In Inventing Comics: Scott McCloud's Definition of Comics, Dylan Horrocks critically analyzes the rhetoric of McCloud's Understanding Comics: The Invisible Art. Identifying it as polemic, as apposed to a “simple, disinterested scientific argument,” Horrocks picks apart many of the persuasive elements of McCloud's book. It soon becomes evident that Horrocks disagrees with the borders McCloud has “drawn” around comics, claiming the “Map” or “Nation” McCloud is trying to create limits creativity, and discourages “Nationalists” from overstepping the boundaries and exploring new areas.
Horrocks explains that in creating an argument that comics can be “limitless and exciting,” McCloud employs a dichotomy of “form VS. content.” That McCloud seeks to separate the message from the messenger. If form becomes the “vessel” and the content is all optional then we can disassociate the “crude, poorly drawn, semiliterate, cheap, and disposable kiddie fare” from the greatness that comics as a vessel can attain. According to Horrocks this is also the first step McCloud takes in erasing and revising the history of comics, and history of language and pictures for that matter. Horrocks also complains that the chosen definition of the vessel, which he notes as “Sequential Art,” is only a preference of McCloud, and may not actually represent what really makes up “comics.”
McCloud's agenda, according to Horrocks, is to remap the territory of comics to bring it out of the “ghetto.” He claims that McCloud uses many geographical metaphors, and this is evidence of his plan to stake out a comic “Nation” and to “Map” its territory. Horrocks explains that while pictures and words reside in this domain, it is primarily the domain of pictures. He references McCloud multiple times stating that in comics, pictures must carry the burden of telling the story, only to be supplemented by words. To Horrocks, these well defined borders serve only to limit what comics can accomplish. Horrocks essay asserts that while McCloud intended to give comics a definition that unlocks their potential, he has only served to create borders that will limit comics. While Horrocks uses maps “to wander outside their delineated borders every time I feel the scenery is getting a little stale,” he obviously worries that other creators, these comic nationalists, will stay within the confines McCloud has set for them. Anyone stuck in the borders of McCloud's Comic Land would not be free to wonder, as Horrocks does, "why can’t you have a comic without pictures?"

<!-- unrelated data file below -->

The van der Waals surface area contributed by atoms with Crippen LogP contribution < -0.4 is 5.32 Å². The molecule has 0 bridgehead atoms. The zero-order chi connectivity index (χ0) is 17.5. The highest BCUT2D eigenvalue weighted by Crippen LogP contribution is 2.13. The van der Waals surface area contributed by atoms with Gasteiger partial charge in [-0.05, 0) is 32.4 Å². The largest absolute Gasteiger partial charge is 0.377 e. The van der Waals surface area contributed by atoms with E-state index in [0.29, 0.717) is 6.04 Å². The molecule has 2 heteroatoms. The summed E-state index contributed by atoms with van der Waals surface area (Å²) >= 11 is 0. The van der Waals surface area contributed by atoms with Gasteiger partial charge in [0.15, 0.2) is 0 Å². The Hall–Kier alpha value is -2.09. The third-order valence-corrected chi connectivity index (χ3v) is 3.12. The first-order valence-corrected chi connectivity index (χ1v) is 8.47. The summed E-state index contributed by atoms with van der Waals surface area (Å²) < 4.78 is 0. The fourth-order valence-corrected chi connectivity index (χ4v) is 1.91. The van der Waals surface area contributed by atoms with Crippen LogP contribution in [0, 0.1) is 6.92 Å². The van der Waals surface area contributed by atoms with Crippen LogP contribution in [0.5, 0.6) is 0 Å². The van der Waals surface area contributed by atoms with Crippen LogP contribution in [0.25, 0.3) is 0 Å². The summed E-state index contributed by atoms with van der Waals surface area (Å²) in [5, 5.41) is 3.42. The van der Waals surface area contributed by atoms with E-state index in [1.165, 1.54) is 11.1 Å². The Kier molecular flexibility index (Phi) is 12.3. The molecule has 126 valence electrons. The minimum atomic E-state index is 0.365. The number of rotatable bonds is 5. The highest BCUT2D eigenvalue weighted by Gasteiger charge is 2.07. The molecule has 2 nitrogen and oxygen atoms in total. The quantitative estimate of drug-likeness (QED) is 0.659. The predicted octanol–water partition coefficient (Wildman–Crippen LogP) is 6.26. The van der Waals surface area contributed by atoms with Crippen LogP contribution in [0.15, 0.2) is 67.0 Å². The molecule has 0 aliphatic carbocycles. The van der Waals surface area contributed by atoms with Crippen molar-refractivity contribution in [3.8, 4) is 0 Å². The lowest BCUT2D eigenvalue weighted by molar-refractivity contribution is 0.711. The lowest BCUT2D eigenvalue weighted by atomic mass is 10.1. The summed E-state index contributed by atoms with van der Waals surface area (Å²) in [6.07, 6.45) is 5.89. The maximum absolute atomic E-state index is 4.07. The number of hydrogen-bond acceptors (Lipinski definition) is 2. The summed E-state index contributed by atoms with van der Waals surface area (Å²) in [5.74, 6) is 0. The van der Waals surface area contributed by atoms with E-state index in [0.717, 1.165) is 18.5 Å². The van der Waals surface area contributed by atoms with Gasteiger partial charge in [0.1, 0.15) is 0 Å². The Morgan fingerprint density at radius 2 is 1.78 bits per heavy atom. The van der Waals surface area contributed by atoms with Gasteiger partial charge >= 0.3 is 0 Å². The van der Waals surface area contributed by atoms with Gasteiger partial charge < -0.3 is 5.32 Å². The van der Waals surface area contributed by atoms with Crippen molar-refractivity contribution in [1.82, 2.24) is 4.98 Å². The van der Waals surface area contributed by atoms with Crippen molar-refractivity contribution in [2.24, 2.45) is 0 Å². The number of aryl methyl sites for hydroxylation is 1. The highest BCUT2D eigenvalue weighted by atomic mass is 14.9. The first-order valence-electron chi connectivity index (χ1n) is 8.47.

I wasn't really sure what the point of Horrocks' essay was until I read the conclusion. I still couldn't decided whether it was an exercise in critiquing comics, namely McCloud's comic, or and essay regarding mapping boundaries in art. Horrocks obviously had a kind of a love-hate relationship with McCloud's Book. While he grouped himself in with the comic fans that adopted it, he also, sometimes reachingly, picked apart McCloud's rhetoric even when there seemed no need to. It seemed a bit ridiculous that Horrocks actually claimed that McCloud's geographical metaphors were part of his grand scheme to “map” comics. Is McCloud actually not allowed to use words like bounds, territory, frontier, chart, and universe in a less than literal sense?
Horrocks also seems to have the magical ability to dance around these borders that would seem impassible to everyone else. Apparently any guidelines created around comics would set up an imposing wall to all but Horrocks, even though McCloud admits “our attempts to define comics are an on-going process.” Several times McCloud challenges readers to push the limits and move these borders, yet Horrocks still acts as if they are immovable.
All in all, while I was impressed with parts of Horrocks essay, such as his knowledge of comics, his writing style, and his ability to break down rhetoric, I was not convinced. I feel that there are a few holes in his argument, and at times he was critical for criticism's sake; he used criticism when it did not actually add to his thesis or point. McCloud's definition still stands as a guideline, not a border, and Horrocks has only proven his prowess in literary criticism, and not that his concern for the creativity of comics stands true.